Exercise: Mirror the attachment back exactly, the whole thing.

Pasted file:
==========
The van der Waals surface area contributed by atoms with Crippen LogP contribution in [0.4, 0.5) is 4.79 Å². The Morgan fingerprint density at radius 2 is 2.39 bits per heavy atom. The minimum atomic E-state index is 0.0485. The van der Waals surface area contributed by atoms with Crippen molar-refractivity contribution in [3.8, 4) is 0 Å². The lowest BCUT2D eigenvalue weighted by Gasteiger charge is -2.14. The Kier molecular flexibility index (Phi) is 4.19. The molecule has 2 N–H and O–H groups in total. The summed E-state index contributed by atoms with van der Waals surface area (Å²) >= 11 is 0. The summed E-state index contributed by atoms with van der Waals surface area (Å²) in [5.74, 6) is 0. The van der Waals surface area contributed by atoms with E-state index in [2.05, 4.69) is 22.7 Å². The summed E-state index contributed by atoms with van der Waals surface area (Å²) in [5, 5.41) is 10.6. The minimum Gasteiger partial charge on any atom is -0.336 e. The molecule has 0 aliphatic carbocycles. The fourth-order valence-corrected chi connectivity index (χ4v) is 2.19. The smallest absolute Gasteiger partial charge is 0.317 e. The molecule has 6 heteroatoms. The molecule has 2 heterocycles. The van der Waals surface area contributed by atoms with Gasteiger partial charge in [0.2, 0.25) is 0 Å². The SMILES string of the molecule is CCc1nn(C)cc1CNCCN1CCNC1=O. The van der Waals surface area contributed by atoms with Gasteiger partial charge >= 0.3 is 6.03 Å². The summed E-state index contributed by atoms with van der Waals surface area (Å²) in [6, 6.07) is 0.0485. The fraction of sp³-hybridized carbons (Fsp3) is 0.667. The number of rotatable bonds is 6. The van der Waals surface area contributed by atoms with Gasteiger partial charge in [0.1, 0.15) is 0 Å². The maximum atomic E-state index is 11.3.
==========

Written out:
The van der Waals surface area contributed by atoms with Crippen LogP contribution in [0.4, 0.5) is 4.79 Å². The Morgan fingerprint density at radius 2 is 2.39 bits per heavy atom. The minimum atomic E-state index is 0.0485. The van der Waals surface area contributed by atoms with Crippen molar-refractivity contribution in [3.8, 4) is 0 Å². The lowest BCUT2D eigenvalue weighted by Gasteiger charge is -2.14. The Kier molecular flexibility index (Phi) is 4.19. The molecule has 2 N–H and O–H groups in total. The summed E-state index contributed by atoms with van der Waals surface area (Å²) >= 11 is 0. The summed E-state index contributed by atoms with van der Waals surface area (Å²) in [5.74, 6) is 0. The van der Waals surface area contributed by atoms with E-state index in [2.05, 4.69) is 22.7 Å². The summed E-state index contributed by atoms with van der Waals surface area (Å²) in [5, 5.41) is 10.6. The minimum Gasteiger partial charge on any atom is -0.336 e. The molecule has 0 aliphatic carbocycles. The fourth-order valence-corrected chi connectivity index (χ4v) is 2.19. The smallest absolute Gasteiger partial charge is 0.317 e. The molecule has 6 heteroatoms. The molecule has 2 heterocycles. The van der Waals surface area contributed by atoms with Gasteiger partial charge in [0.2, 0.25) is 0 Å². The SMILES string of the molecule is CCc1nn(C)cc1CNCCN1CCNC1=O. The van der Waals surface area contributed by atoms with Gasteiger partial charge >= 0.3 is 6.03 Å². The summed E-state index contributed by atoms with van der Waals surface area (Å²) in [6, 6.07) is 0.0485. The fraction of sp³-hybridized carbons (Fsp3) is 0.667. The number of rotatable bonds is 6. The van der Waals surface area contributed by atoms with Gasteiger partial charge in [0.1, 0.15) is 0 Å². The maximum atomic E-state index is 11.3.